Dr. Ralf Meier
Gebhard Weiss, February 2009
Before a company makes an investment, it creates a business plan and calculates an "internal rate of return" (IRR). This procedure is intended to establish when, and to what degree, the investment will be profitable. When an employee takes part in company-financed training, the expenses involved will also be considered an "investment".
In contrast to an investment in equipment such as machines, however, companies which put funds in such training schemes simply make do with an IRR that "feels positive"--they don't measure it. According to an estimate by the World Bank (Discussion Paper no. 0822 â€“ The Return to Firm Investments in Human Capital, June 2008), the IRR of formal job training investments is 8.6 %, quite a substantial figure.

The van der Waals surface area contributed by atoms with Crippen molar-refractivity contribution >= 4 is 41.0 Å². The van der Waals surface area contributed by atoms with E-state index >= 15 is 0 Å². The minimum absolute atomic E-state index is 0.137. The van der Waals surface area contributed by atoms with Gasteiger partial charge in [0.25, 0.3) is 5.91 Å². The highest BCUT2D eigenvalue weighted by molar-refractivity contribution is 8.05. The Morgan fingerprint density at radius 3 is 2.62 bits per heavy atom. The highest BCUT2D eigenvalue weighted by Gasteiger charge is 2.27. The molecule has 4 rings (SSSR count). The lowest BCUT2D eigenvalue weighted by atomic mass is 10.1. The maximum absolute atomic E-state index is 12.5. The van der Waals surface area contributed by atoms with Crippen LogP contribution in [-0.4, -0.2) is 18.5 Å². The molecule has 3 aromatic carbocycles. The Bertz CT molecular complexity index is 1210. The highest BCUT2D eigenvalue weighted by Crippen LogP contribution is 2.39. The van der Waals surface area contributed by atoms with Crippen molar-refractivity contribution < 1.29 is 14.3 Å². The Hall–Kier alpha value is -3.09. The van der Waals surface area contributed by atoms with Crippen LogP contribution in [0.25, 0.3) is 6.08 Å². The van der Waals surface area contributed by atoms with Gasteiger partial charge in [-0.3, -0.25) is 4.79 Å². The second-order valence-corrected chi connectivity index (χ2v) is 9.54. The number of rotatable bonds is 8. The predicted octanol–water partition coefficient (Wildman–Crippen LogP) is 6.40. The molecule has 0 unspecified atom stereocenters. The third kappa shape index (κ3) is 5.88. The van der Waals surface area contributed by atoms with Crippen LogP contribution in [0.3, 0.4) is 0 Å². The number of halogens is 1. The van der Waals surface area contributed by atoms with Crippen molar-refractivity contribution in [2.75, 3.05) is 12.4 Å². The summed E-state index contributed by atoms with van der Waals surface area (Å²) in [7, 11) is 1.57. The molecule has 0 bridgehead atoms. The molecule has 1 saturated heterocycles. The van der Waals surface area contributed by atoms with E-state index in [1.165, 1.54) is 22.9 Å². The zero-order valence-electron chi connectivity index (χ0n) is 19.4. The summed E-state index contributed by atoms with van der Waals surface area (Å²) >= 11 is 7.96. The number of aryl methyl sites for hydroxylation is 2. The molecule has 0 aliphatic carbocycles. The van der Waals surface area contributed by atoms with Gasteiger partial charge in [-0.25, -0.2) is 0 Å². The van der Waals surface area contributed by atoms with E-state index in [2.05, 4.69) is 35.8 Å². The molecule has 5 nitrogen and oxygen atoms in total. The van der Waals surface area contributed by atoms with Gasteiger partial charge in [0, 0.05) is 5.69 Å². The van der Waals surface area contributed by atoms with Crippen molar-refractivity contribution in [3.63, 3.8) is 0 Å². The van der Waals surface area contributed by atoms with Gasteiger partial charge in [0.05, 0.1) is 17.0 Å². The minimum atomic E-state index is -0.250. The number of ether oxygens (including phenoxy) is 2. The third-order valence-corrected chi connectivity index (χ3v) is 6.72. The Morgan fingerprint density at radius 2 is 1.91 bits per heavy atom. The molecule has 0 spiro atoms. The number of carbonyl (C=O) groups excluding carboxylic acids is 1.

Companies interested in investing in developing countries are often confronted by a lack of trained personnel both among their local suppliers and customers as well as on the local labour market. In many such cases, the question of whether there are sufficient qualified staff then becomes a "go/no go" criterion.
It is then that develoPPP.de assumes enormous importance: It is a tool we offer companies to support them during the process of qualifying and training experts. A tool, therefore, that helps develop markets for products and services and create jobs in developing countries.
Many of our projects have shown that it is develoPPP.de which allows businesses to become active in developing countries in the first place which makes their real IRR much higher than the 8.6 % calculated by the World Bank.
Gebhard Weiss, Managing Director